Permanent Life Insurance

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As the name suggests, permanent life insurance can protect you and your family throughout your lifetime. If you want more than a death benefit from your life insurance policy and like the idea of a long-term savings or investment for various purpose, you might consider permanent life insurance. But be prepared to pay much higher premiums per $1,000 of coverage because you are now funding a considerable cash value account.

Permanent life insurance provides a death benefit and usually builds a guaranteed cash value and account value, these value accumulates within the policy on a tax-advantaged basis. Once a policy accumulated a healthy cash value, policyholder can use these funds in a variety of ways, like as a conservative asset class in retirement portfolio or to supplement retirement income during retirement.

Permanent insurance might be appropriate for:

  • Buy and own
  • Permanent need
  • Higher initial cost
  • Level premium with built-in flexibility
  • Coverage for life
  • Replacing lost income
  • Estate planning / Covering legal fee
  • Increasing value over your lifetime
    • Level or increasing death benefit
    • Tax-advantaged accumulated cash value
  • Receive benefits during life and at death
    • Access to cash value while living
    • Life insurance proceeds at death

Type of Permanent Plans

Whole life:

Whole life insurance can protect you and your family throughout your lifetime. It provides a death benefit and usually builds a guaranteed cash values & account values that builds over time, slowly at first and gaining steam after several years. When you buy a whole life policy, the premiums are set at that time, and are usually guaranteed to be level over the life of the contract or to pay off the cost of the policy over a 10, 15 and 20 years shorter period.

This is the traditional policy which offer death benefit and the growing cash values within the policy, it is similar to equity in your home which grows over time and you can take a loan against it or use it as collateral. You may also withdraw your cash value, but this usually require you to give up partially or fully your insurance coverage or even if you no longer want your whole life policy, you can surrender it to receive the current cash surrender value or convert it into an annuity.

Type of whole life Policies:

1. Participating policies: A participating policy shares in the financial experience of the insurance company, and policy “dividends” are declared annually and paid to policyholders. Premiums are based on conservative estimates of future expenses, death claims and interest or other investment earnings. When experience is more favourable than these estimates, a surplus is created, which allows the company to credit participating policyholders with dividends. Because dividends are based on future experience, such as costs and earnings, they are not guaranteed.

Dividends can be paid in cash, left in the policy to accumulate, used to pay part of the premiums, or used to purchase additional insurance.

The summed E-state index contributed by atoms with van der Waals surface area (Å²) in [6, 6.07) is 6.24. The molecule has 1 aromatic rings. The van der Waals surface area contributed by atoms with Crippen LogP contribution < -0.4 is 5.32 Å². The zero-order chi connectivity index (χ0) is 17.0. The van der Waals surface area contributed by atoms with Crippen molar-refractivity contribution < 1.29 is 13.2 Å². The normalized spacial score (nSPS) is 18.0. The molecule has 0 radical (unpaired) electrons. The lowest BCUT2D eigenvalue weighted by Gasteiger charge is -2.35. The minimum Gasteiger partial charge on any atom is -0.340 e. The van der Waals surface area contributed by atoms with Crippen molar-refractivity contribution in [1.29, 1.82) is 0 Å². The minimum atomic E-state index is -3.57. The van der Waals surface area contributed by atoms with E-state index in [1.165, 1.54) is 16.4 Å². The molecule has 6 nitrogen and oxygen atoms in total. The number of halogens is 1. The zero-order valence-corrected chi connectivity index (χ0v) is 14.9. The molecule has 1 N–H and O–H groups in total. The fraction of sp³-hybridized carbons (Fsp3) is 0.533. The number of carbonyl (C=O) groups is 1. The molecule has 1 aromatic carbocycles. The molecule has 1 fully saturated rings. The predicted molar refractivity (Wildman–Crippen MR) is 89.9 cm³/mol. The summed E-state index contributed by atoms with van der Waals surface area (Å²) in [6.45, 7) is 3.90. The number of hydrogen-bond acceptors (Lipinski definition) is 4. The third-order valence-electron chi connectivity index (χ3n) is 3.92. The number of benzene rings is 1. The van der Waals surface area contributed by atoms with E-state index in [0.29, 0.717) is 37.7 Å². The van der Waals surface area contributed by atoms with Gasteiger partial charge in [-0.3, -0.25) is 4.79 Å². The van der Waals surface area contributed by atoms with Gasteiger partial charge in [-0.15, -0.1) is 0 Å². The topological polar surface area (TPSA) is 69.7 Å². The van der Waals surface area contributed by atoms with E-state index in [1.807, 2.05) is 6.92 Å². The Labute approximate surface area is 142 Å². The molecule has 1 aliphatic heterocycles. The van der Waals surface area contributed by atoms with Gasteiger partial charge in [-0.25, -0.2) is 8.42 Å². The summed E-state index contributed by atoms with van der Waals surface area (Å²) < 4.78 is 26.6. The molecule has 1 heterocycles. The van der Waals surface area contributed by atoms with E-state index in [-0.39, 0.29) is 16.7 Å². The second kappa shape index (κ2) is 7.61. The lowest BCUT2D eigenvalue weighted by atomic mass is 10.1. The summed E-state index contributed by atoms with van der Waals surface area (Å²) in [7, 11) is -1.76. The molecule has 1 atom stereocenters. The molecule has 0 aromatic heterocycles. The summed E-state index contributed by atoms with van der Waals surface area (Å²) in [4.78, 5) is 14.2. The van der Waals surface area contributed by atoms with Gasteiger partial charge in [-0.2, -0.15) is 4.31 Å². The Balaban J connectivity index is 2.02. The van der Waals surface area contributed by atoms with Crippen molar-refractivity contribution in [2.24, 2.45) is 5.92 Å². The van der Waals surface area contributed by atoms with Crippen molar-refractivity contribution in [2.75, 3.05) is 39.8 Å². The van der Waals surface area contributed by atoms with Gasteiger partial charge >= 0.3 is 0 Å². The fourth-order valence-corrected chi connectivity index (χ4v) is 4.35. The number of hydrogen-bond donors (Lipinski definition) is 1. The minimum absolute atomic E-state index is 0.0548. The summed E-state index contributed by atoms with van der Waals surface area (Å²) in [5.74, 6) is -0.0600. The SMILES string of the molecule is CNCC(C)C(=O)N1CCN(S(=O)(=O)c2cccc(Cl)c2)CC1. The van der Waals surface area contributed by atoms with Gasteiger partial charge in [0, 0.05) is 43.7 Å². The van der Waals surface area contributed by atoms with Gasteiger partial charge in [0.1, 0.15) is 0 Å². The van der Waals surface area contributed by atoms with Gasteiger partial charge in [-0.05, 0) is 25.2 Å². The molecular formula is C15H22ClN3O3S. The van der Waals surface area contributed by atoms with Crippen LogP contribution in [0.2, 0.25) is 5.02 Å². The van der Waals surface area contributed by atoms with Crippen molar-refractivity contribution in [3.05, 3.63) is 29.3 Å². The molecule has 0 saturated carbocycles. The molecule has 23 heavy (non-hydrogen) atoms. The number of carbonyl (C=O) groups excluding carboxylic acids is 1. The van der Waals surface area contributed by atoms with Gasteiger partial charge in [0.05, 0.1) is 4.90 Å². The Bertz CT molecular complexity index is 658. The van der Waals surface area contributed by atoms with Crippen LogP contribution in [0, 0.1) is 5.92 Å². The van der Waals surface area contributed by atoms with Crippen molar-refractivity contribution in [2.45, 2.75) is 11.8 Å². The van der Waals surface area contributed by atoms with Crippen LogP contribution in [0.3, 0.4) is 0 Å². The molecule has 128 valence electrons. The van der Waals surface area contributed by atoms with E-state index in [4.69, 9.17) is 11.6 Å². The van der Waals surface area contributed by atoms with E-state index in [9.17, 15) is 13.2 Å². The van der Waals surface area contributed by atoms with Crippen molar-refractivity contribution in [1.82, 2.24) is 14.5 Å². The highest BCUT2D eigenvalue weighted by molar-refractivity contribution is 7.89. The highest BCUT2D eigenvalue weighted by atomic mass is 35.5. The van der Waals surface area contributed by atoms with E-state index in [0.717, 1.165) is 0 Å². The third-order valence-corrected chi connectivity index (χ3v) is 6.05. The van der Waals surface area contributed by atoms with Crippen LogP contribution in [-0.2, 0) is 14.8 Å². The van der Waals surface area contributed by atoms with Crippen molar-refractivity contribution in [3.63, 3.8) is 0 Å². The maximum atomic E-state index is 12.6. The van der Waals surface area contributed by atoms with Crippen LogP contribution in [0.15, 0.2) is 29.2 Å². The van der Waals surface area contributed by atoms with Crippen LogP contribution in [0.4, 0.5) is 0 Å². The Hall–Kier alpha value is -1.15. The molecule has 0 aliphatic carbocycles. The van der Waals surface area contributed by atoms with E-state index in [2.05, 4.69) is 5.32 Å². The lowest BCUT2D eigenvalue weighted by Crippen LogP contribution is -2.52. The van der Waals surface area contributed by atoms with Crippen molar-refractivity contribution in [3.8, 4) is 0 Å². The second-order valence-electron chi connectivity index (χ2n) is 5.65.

2. Non-participating policies: A non-participating policy does not share in the insurer’s earnings and does not receive any dividends.

Universal life:

Universal life insurance is a unique blend of term insurance, permanent insurance and a savings account with the benefits of tax-advantaged investments with a flexible investment options which can be customized to your financial needs and aligned with your risk tolerance. Remember, universal life has many moving parts to clearly understand before you buy.

With universal life insurance, you pay an amount of money that is deposited into one or more investment accounts and each month, the insurance company takes out money to cover the cost of the insurance and administrative costs. The money left in the investment account earns a return based on the performance of the underlying investment options you’ve chosen inside your policy.  You don’t have to pay tax on any growth in the investment accounts because it is part of a life insurance policy, provided your policy value does not exceed an amount prescribed under the Income Tax Act.

Typically, the amount you pay for your insurance is structured in one of two ways: you either pay a level cost of insurance that spreads the actual cost of your coverage evenly over a certain period (10, 15, 20 years or for the life of the policy), or a yearly renewable term (YRT) cost that increases each year to equal the actual cost of insuring you as you grow older. These two cost structures allow you to tailor your policy to suit your specific needs. With the level structure, higher insurance costs are deducted in the early years of your policy, resulting in slower growth of your Cash Value. However, higher growth occurs in the later years when lower insurance costs are charged. The yearly increasing structure, on the other hand, provides higher Cash Value early in your policy and slower growth in later years when the costs to insure you increase.


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